“I don’t know if I can face it.”
“You don’t have a choice–your family doesn’t have a choice. Each and every one of you have to face the facts. There is no choice, so you better start facing it now. You’ll only be able help him face the facts if he knows you can.”
Lynn was not afraid of the cancer–she had beaten it once already, and that was an inspiration. Dad knew we were all so afraid, and what he needed was a person who understood and still was not afraid. He wanted to be with someone who would look at him and say Rich, you might die pretty soon. It’s okay to be afraid.
When I heard her say it I was shocked. She was at the edge of the bed, holding his hand. Dad was sitting up and listening to her with intense attention. “I was just talking to your Dad about the cancer, and what to expect,” Lynn said. Your Dad’s going up to Oncology this afternoon, and I thought that I would talk to him a little about my experience with cancer.” She talked about the chemotherapy, all the while holding Dad’s hand and looking straight into his eyes. She talked about the pain– “be ready, love, because it rips your insides out”–and she told him about the masks and the vomit and the atrophy and all the horrible things he would encounter two floors up. And she told him that he could do it, looking straight into his eyes so he knew she was not lying. “All you’ve got to do is put up with it for a little while, and it will all be over,” she said. She looked at him and for a long, long minute said not a word. Lynn just sat on the edge of the bed and looked into Dad’s eyes, sharing with him secrets between cancer patients and building a bond he could hold onto while his body fought the poison in his blood.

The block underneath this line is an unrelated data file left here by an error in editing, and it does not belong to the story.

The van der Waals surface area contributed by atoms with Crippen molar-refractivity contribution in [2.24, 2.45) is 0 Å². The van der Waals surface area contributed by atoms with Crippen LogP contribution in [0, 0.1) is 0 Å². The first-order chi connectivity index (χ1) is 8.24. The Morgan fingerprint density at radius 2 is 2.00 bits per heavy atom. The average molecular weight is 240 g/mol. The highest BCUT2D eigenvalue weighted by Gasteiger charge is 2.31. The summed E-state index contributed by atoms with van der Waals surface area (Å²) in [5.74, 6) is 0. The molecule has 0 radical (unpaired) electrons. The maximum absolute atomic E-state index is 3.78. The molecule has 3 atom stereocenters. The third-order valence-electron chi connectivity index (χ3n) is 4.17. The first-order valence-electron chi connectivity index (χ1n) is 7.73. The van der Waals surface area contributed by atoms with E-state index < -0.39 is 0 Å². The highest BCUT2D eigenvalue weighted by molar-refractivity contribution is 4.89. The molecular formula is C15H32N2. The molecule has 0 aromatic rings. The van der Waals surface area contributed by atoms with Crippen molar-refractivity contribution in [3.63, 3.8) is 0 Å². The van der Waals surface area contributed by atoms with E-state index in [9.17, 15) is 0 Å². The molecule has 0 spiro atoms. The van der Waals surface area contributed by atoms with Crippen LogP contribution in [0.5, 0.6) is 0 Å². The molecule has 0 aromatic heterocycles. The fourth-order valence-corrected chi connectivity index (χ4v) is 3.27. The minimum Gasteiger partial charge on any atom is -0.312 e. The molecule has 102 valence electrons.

“I won’t be able to take care of him after he goes up, Brian, but if you need me, just come down. Just remember that it’s all right to cry, it’s okay to be afraid. Be honest about it and you’ll be okay. Don’t hide anything from him. He knows what’s going on, so don’t treat him as if he’s a bloody idiot. I know he can beat it. He’s got a great family who will help him get through this.”
The time had come to find out if Dad was going to beat the disease, or if we were just hoping for a hopeless miracle. As they wheeled him out of the CCU, it almost felt as though we were leaving our home for the danger and hope of the unknown.
We were on our way–whether we liked it or not.